“Our understanding is that you have self-identified as diverse.”
That was the exact sentence phrased in an email I received from my law school the day following the election. It was actually an email encouraging me to register for the 1L Diversity Expo to take place two days later, made up of a majority of large law firms with maybe two public interest and government employers. One day after that email, the University finally sent out a response which was seven paragraphs long but said essentially nothing, aside from a bare-minimum commitment that they wouldn’t accept harassment, racism, or discrimination while also stating our “community” draws strength from differences of opinion and perspective. I fail to see how a difference of “opinion” regarding the humanity of marginalized people would give any community strength. I remain here, exhausted that my “diverse” identity is constantly tokenized while I’m also told to accept people who hate us in the name of “open-mindedness”.
I know very little about this new institution of higher education that I am a part of, but I have learned bits and pieces over my few months here. During the shooting of Michael Brown and the continuing police brutality in the Ferguson protests, Washington University remained silent and continues to hardly have a relationship with the segregated black communities of St. Louis and its surrounding areas. A recent rally held on campus in response to the election was only allowed to take place after various compromises, and it was subsequently framed by local media as a peaceful love rally focused on unification and healing, pitting it in stark contrast to the supposedly violent anti-Trump protests that have been taking place elsewhere across the country. Images of white organizers and a beautiful campus at sunset could only paint the event even more as the idyllic counterpart to the angry, unabashed pain and sadness led by organizers of color.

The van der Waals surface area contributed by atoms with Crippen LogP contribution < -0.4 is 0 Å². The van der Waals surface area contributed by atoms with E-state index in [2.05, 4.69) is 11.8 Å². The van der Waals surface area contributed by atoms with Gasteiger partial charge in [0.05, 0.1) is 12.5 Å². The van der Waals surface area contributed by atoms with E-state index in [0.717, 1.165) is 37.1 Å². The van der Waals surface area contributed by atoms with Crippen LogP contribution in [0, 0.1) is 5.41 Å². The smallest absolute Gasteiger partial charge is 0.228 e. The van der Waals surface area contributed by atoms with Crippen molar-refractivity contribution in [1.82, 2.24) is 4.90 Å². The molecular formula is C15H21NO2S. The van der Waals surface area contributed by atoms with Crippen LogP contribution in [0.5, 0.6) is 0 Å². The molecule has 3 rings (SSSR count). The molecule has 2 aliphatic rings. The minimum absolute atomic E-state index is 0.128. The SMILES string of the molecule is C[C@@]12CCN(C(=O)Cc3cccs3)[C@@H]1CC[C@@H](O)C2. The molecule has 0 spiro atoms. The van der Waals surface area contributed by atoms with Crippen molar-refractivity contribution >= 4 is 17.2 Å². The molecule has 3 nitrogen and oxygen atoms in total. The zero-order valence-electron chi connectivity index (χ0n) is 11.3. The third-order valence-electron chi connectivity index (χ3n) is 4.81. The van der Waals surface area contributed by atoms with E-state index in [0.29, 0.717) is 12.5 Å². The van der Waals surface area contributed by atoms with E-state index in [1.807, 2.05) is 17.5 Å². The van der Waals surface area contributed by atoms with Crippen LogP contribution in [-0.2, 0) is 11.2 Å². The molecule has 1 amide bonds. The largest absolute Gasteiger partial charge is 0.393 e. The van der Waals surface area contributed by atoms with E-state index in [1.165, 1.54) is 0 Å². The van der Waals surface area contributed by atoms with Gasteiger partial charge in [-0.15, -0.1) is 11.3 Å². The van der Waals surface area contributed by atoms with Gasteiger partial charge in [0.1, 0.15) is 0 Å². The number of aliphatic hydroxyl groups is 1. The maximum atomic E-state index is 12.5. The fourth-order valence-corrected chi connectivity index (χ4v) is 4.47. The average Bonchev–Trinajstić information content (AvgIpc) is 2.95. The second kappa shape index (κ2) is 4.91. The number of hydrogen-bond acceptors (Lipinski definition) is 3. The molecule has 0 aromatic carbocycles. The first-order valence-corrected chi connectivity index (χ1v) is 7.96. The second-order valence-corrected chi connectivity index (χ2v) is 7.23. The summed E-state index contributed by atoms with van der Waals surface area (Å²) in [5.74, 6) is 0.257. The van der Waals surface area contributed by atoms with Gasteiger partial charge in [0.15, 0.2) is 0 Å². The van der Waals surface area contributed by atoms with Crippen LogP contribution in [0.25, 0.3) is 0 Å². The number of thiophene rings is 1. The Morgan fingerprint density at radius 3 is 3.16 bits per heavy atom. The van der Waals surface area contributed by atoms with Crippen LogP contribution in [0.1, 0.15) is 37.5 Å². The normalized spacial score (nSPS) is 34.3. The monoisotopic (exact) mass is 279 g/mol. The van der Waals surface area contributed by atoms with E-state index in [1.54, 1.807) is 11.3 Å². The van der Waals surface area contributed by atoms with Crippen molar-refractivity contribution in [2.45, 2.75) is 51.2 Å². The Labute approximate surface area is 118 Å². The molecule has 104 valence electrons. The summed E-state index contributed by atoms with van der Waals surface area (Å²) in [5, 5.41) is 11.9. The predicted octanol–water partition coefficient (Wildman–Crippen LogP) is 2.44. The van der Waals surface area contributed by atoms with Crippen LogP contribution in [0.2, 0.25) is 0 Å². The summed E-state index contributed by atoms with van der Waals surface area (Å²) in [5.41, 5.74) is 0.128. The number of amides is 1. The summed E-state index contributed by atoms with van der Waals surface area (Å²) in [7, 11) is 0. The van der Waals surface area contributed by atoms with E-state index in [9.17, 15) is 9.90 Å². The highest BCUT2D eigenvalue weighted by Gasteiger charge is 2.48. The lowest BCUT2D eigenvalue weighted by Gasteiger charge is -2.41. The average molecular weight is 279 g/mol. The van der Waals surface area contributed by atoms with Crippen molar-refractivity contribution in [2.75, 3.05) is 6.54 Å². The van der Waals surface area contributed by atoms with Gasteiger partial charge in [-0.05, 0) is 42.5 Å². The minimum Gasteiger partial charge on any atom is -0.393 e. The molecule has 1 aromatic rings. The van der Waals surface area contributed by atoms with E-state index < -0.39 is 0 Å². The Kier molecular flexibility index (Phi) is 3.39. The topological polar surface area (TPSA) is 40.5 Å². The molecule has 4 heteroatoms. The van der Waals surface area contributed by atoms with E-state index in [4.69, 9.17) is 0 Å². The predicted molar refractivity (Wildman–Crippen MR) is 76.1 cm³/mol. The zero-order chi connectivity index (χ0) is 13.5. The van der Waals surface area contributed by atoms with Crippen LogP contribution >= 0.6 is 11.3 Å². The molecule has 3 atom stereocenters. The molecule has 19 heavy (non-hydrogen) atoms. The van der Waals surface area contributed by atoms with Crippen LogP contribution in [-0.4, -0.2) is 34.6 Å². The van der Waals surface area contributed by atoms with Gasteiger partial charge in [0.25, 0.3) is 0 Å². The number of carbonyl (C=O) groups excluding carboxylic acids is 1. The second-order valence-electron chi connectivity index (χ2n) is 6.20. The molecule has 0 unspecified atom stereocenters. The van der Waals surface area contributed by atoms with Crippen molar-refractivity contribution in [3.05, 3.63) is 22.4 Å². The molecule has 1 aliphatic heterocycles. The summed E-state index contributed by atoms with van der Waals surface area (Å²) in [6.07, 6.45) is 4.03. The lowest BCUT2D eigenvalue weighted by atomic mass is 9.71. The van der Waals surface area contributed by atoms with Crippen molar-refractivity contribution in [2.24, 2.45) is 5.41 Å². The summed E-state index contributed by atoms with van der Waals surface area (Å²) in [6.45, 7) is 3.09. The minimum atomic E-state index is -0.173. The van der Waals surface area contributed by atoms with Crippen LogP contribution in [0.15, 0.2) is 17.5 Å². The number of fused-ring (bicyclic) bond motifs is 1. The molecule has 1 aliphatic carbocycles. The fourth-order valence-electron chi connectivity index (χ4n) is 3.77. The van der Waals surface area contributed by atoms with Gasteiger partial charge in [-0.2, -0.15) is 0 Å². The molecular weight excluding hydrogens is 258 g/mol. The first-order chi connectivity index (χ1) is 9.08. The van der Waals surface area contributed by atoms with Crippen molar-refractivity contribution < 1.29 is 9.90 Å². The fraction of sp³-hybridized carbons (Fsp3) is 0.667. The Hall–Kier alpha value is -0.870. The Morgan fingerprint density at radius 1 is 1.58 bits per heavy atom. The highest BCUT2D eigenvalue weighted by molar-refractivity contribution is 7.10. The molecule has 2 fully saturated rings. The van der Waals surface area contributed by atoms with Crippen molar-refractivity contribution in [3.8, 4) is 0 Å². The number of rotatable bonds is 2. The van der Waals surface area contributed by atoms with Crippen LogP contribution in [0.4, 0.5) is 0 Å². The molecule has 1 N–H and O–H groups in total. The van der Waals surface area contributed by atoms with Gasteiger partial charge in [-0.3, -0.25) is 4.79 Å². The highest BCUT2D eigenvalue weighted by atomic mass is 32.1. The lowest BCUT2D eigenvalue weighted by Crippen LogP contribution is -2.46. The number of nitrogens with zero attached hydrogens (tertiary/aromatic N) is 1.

I refuse to be part of that narrative. I entered law school with a pretty specific goal that I want to do impact litigation to advance justice for marginalized communities because this nation and its laws have so often denied that. I also refuse to be coaxed into a line of work I have no passion or interest in, despite their calls for “diverse” candidates like me. I’ve quickly begun to realize that there is something incredibly intentional about legal education and its career opportunities that understandably pushes the majority to pursue work in corporate spheres in order to pay off debts and attain higher socioeconomic class, while the public sector remains underfunded and unappealing due to lower salaries and scarcity of secure jobs. This process in and of itself is part of the “wealth defense industry” which upholds America’s white oligarchy and stark wealth inequality. Law school has so far been an academically rigorous and draining process with little time for meaningful community-building and involvement in radical activism. I walk through school every day, surrounded by a sea of majority white faces as I’ve become used to here in the Midwest, in another elite institution, and I yearn for even a semblance of the community I once was a part of.
I am privileged to be here in so many ways, but still I am fearful of what this future holds for myself, family, friends, and millions across the country and beyond our borders. These past few days I have felt numb and heartbroken that the white supremacy that our nation was founded upon has reared its head so that the president-elect’s supporters now feel empowered to inflict violence upon anyone they see as “other.” I am just as fearful of the long-term effects in policy and the law which will even further systemic oppression over the next four or more years.
I’ve heard that people in the line of work I want to do must be eternal optimists. That’s not me. I don’t believe that the character of our America is ultimately rooted in diversity and inclusion like so many say, because history has shown us since the founding of the nation up until now, that it simply isn’t our reality. While I don’t look towards America’s “inevitable trajectory” of progress, I do look to the continuing fight for liberation which seeks to always imagine the better possibilities and futures we deserve.